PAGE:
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A plant biodiversity effect resolved to a single chromosomal region

Nature Ecology & Evolutionvolume 2pages19331939 (2018) | Download Citation

Abstract

Despite extensive evidence that biodiversity promotes plant community productivity, progress towards understanding the mechanistic basis of this effect remains slow, impeding the development of predictive ecological theory and agricultural applications. Here, we analysed non-additive interactions between genetically divergent Arabidopsis accessions in experimental plant communities. By combining methods from ecology and quantitative genetics, we identify a major effect locus at which allelic differences between individuals increase the above-ground productivity of communities. In experiments with near-isogenic lines, we show that this diversity effect acts independently of other genomic regions and can be resolved to a single region representing less than 0.3% of the genome. Using plant–soil feedback experiments, we also demonstrate that allelic diversity causes genotype-specific soil legacy responses in a consecutive growing period, even after the original community has disappeared. Our work thus suggests that positive diversity effects can be linked to single Mendelian factors, and that a range of complex community properties can have a simple cause. This may pave the way to novel breeding strategies, focusing on phenotypic properties that manifest themselves beyond isolated individuals; that is, at a higher level of biological organization.

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Data availability

The datasets described in this paper and a functional annotation of the 86 genes within the fine-mapped diversity QTL are available through the Zenodo data repository (https://doi.org/10.5281/zenodo.1254563). Sequencing data are deposited in the NCBI Sequence Read Archive (accession SRP149077). Analysis scripts are available from the authors on request.

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Acknowledgements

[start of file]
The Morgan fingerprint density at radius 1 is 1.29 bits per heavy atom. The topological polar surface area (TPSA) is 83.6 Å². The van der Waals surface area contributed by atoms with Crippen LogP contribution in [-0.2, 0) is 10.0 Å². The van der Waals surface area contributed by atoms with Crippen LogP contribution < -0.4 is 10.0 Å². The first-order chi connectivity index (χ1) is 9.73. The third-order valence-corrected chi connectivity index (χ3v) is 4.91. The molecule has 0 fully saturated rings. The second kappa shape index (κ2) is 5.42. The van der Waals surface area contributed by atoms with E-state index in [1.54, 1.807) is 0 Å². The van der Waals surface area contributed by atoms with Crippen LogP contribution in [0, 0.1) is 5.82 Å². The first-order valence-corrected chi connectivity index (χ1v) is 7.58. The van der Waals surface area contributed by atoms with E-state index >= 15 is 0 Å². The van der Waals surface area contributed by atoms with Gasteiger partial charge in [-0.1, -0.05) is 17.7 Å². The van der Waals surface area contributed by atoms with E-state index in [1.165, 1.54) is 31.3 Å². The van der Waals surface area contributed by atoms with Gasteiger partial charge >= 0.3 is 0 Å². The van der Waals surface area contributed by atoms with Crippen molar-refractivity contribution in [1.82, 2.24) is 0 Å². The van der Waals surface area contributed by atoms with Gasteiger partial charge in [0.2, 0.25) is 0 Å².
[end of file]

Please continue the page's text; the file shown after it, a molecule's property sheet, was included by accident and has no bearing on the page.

We thank B. Schmid and U. Grossniklaus for helpful discussions and sharing infrastructure. We thank J. Bacompte and J. Weiner for helpful comments on the manuscript. We further acknowledge M. Philipp for technical support, E. De Luca and N. Ponta for help with plant measurements, and M. Furler and D. Topalovic for technical greenhouse support. This work was supported by an Ambizione Fellowship (PZ00P3_148223) of the Swiss National Science Foundation (to S.E.W.). P.A.N. acknowledges support from the University of Zurich Priority Program ‘Global Change and Biodiversity’. S.E.W. was also financially supported by funds from the University of Zurich and European Research Council (to U. Grossniklaus).

Author information

Author notes

    • Samuel E. Wuest

    Present address: Research Division Plant Breeding, Agroscope, Wädenswil, Switzerland

Affiliations

  1. Department of Plant and Microbial Biology, University of Zurich, Zurich, Switzerland

    • Samuel E. Wuest
  2. Department of Evolutionary Biology and Environmental Studies, University of Zurich, Zurich, Switzerland

    • Pascal A. Niklaus

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Contributions

S.E.W. conceptualized and designed the research (with input from P.A.N.), and performed the experiments. Both authors performed the analyses and wrote the manuscript. Both authors revised and approved the final version of the manuscript.

Competing interests

The authors declare no competing interests.

Corresponding author

Correspondence to Samuel E. Wuest.

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  1. Supplementary Information

    Supplementary Tables 1–2, Supplementary Figures 1–6, Supplementary Discussion and Supplementary References

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DOI

https://doi.org/10.1038/s41559-018-0708-y

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